As long as we're talking quarterbacks, what do you think about the poise issue for both guys? USC's Matt Barkley claims he doesn't get nervous. You buy that at the Horseshoe? And how will Pryor react on this big stage?

AR: The Shoe remains the toughest place to play in the Big Ten, getting the slightest of edges against Penn State's Beaver Stadium. Barkley's nerves will be put to the test. It will be extremely loud, especially at the start of the game, and the south end zone addition really makes the decibels rise. I'd imagine USC will go to its strength right away, pound away with those tremendous running backs and athletic offensive line and give Barkley some time to get settled. Everything I've heard about this kid -- from yourself and other observers -- is that he's the real deal. I saw true freshman quarterback Tate Forcier show no nerves last week for Michigan in the Big House, but then again, he was playing at home. Ohio State's defensive line is the strength of the team, and it has to rattle Barkley early for the Buckeyes to have a shot. As for Pryor, he has shown some toughness late in games, particularly against Wisconsin last year. He's certainly more comfortable as a passer, but he can't get away from what makes him special and needs to make plays with his feet. I still haven't seen a team contain Pryor on the move, but he needs the freedom from head coach Jim Tressel and the willingness from within to really cut loose against USC.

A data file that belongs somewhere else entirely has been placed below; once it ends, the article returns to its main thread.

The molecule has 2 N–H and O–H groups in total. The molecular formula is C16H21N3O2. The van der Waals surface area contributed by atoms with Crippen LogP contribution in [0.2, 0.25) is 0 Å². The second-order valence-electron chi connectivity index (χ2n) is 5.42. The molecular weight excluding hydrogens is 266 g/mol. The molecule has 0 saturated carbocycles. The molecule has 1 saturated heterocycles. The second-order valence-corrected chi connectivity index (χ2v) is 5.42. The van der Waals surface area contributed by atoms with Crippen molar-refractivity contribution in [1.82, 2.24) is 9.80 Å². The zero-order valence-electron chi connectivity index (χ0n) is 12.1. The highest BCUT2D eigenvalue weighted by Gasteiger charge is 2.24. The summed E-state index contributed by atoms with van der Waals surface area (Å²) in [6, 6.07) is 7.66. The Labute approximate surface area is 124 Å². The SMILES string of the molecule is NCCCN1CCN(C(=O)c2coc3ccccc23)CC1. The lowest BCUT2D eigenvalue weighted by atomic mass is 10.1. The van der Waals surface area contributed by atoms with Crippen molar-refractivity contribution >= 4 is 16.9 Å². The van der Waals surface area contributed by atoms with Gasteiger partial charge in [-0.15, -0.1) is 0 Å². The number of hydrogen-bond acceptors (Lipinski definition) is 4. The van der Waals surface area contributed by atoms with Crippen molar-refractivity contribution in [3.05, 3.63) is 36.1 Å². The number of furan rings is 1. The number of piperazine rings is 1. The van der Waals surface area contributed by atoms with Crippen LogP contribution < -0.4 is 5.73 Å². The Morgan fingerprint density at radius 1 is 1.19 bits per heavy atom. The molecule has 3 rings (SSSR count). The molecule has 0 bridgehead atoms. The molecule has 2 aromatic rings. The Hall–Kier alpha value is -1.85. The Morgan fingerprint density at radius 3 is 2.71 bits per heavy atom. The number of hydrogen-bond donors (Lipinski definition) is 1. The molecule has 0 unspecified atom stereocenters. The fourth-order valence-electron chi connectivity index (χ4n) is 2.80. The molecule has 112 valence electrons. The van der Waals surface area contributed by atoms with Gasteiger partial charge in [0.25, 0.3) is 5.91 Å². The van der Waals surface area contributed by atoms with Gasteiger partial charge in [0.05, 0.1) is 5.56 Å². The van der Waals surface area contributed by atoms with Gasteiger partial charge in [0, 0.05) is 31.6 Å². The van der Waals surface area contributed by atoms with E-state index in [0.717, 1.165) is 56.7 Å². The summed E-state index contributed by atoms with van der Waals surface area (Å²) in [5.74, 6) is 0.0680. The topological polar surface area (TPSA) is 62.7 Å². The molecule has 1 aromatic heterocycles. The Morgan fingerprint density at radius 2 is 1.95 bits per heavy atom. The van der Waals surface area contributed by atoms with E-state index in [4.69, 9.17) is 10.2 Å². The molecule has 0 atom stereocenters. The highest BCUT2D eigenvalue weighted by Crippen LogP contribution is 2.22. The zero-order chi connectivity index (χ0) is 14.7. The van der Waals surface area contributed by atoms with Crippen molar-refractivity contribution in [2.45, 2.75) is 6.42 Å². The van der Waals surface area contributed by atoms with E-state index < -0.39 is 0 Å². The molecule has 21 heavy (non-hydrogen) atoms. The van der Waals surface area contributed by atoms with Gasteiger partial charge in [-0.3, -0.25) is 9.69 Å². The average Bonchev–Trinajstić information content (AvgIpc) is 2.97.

Ohio State's defensive line is the team's strongest unit. Same could be said for USC's offensive line. How do you see that matchup shaking out, and will Ohio State need to use speed (Thaddeus Gibson, Cameron Heyward) rather than power to beat the Trojans' front?

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Big Ten mailbag Part I

December, 2, 2008

Posted by's Adam Rittenberg